Vital Suits, or "VS," also continue to play a big part in the game. It's been 20 years since Lost Planet, and while there don't appear to be any suits on par with the Zone of the Enders style L-P-9999 that you used at the end of the first game, they've certainly improved a bit. For one, all Vital Suits now have built-in weapons. These weapons vary from suit to suit, and can have mini Vulcan cannons mounted on the chest, or the ability to punch enemies with the suit's powerful robotic arms. The end result is the same: dead enemies. These built-in weapons are important because they offer you a way to attack even if you've run out of ammo. However, you can still alter the weapons of any suits that you find, and the ammo-based weapons do seem to be more useful in most situations. The Vital Suits also seem substantially more agile now; both of the suits that we saw seemed a little faster and a lot more capable of moving upward. One had a very lengthy "boost" ability that let the pilot hover and fire, or fly over enemies and blow them to shreds. You can even repair a damaged Vital Suit, which is a great way to keep a particularly good suit in business longer.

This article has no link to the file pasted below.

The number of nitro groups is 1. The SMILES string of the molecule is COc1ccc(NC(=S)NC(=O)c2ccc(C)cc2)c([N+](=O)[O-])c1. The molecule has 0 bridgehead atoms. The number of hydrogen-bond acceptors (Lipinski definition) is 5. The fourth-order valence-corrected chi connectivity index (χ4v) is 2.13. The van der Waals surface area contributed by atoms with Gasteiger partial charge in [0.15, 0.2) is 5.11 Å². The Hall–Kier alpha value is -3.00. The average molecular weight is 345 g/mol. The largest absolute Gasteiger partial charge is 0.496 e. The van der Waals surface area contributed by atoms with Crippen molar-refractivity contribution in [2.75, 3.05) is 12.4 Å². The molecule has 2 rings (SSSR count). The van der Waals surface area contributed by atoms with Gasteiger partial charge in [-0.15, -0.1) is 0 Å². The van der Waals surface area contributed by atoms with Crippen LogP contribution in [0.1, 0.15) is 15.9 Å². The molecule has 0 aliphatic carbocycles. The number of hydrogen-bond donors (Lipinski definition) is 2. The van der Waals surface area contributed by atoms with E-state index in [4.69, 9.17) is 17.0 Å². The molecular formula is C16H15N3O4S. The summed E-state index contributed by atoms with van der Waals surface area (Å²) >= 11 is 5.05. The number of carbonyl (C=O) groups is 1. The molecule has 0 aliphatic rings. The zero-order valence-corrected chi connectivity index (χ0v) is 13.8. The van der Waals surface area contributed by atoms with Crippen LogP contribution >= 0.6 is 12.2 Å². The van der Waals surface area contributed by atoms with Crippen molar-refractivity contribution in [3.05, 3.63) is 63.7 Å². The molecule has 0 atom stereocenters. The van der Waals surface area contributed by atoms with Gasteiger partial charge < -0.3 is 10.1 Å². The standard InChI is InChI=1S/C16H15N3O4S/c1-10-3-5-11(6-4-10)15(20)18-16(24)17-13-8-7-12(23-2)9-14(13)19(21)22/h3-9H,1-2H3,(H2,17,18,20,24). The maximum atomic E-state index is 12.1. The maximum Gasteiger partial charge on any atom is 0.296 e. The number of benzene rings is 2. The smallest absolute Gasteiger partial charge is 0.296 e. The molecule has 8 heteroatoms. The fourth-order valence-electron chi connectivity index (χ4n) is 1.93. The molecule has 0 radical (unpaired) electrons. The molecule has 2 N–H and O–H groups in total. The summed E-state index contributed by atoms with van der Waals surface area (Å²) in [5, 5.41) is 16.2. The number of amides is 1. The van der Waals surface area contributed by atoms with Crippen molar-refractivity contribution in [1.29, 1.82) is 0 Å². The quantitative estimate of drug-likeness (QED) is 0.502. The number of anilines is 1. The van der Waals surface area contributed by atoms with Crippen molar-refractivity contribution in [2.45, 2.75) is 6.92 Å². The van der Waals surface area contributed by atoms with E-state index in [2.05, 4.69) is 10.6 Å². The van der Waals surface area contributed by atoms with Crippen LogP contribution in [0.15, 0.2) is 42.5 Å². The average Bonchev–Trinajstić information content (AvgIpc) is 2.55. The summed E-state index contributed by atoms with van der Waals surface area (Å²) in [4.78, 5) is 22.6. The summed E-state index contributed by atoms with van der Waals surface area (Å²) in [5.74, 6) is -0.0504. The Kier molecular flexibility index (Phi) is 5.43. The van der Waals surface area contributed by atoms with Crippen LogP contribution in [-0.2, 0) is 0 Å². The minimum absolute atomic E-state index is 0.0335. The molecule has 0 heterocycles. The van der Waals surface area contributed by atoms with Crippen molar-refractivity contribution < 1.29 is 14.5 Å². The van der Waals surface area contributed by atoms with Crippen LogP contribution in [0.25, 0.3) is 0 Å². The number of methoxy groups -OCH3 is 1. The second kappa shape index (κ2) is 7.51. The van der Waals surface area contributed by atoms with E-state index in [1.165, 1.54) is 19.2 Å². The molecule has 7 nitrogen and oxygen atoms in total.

Our demo featured only one enemy, but it was a real doozy of a foe. One of the Akrid, the same bug-like enemies that you fought in Lost Planet, didn't seem particularly bothered by the change in climate. It's big enough to dwarf all but the most substantial foes in the first game. As a tremendous creature that walks around on six legs and uses a powerful tentacled mouth to strike at anything that moves, it really wasn't something we could fight on our own.
Like the last game, this foe has a number of glowing weak points to strike at, with the weak points glowing brighter the more vulnerable they are. However, it wasn't as easy as shooting the glowy, as we learned quickly. I grabbed a VS and used its improved jets to jump up onto the creature's back, where its weakest point was located. After unloading an amount of ammo into it, the created retracted the weak point and unleashed a burst of electricity that almost sent me to my doom.